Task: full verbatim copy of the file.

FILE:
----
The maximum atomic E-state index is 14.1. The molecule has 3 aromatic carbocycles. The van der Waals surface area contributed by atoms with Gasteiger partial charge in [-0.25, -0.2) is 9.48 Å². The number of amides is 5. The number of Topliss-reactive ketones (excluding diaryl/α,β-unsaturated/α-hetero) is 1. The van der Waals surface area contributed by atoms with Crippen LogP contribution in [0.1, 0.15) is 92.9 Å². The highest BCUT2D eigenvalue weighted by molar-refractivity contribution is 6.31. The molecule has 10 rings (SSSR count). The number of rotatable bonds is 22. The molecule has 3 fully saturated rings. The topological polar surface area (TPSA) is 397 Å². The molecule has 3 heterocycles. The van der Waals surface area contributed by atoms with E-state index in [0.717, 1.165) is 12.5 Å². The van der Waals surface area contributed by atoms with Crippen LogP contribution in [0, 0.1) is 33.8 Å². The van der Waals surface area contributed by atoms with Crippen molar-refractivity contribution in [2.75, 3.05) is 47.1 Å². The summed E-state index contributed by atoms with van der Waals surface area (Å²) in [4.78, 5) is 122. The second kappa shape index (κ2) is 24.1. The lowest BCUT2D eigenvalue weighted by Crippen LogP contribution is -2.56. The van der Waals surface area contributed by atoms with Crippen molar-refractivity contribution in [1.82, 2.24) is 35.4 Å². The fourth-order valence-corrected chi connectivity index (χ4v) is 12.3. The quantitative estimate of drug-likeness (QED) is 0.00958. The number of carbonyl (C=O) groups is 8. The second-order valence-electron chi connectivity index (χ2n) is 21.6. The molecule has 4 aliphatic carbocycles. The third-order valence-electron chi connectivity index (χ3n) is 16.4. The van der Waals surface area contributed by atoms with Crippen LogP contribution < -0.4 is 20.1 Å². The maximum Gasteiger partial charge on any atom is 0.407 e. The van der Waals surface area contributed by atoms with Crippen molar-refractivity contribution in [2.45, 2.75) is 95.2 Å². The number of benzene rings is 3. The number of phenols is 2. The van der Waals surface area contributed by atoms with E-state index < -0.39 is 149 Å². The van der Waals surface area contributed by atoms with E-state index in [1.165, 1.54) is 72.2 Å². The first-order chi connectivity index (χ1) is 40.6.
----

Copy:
The maximum atomic E-state index is 14.1. The molecule has 3 aromatic carbocycles. The van der Waals surface area contributed by atoms with Gasteiger partial charge in [-0.25, -0.2) is 9.48 Å². The number of amides is 5. The number of Topliss-reactive ketones (excluding diaryl/α,β-unsaturated/α-hetero) is 1. The van der Waals surface area contributed by atoms with Crippen LogP contribution in [0.1, 0.15) is 92.9 Å². The highest BCUT2D eigenvalue weighted by molar-refractivity contribution is 6.31. The molecule has 10 rings (SSSR count). The number of rotatable bonds is 22. The molecule has 3 fully saturated rings. The topological polar surface area (TPSA) is 397 Å². The molecule has 3 heterocycles. The van der Waals surface area contributed by atoms with E-state index in [0.717, 1.165) is 12.5 Å². The van der Waals surface area contributed by atoms with Crippen LogP contribution in [0, 0.1) is 33.8 Å². The van der Waals surface area contributed by atoms with Crippen molar-refractivity contribution in [2.75, 3.05) is 47.1 Å². The summed E-state index contributed by atoms with van der Waals surface area (Å²) in [4.78, 5) is 122. The second kappa shape index (κ2) is 24.1. The lowest BCUT2D eigenvalue weighted by Crippen LogP contribution is -2.56. The van der Waals surface area contributed by atoms with Crippen molar-refractivity contribution in [1.82, 2.24) is 35.4 Å². The fourth-order valence-corrected chi connectivity index (χ4v) is 12.3. The quantitative estimate of drug-likeness (QED) is 0.00958. The number of carbonyl (C=O) groups is 8. The second-order valence-electron chi connectivity index (χ2n) is 21.6. The molecule has 4 aliphatic carbocycles. The third-order valence-electron chi connectivity index (χ3n) is 16.4. The van der Waals surface area contributed by atoms with Crippen LogP contribution < -0.4 is 20.1 Å². The maximum Gasteiger partial charge on any atom is 0.407 e. The van der Waals surface area contributed by atoms with Crippen molar-refractivity contribution in [2.45, 2.75) is 95.2 Å². The number of benzene rings is 3. The number of phenols is 2. The van der Waals surface area contributed by atoms with E-state index < -0.39 is 149 Å². The van der Waals surface area contributed by atoms with E-state index in [1.165, 1.54) is 72.2 Å². The first-order chi connectivity index (χ1) is 40.6.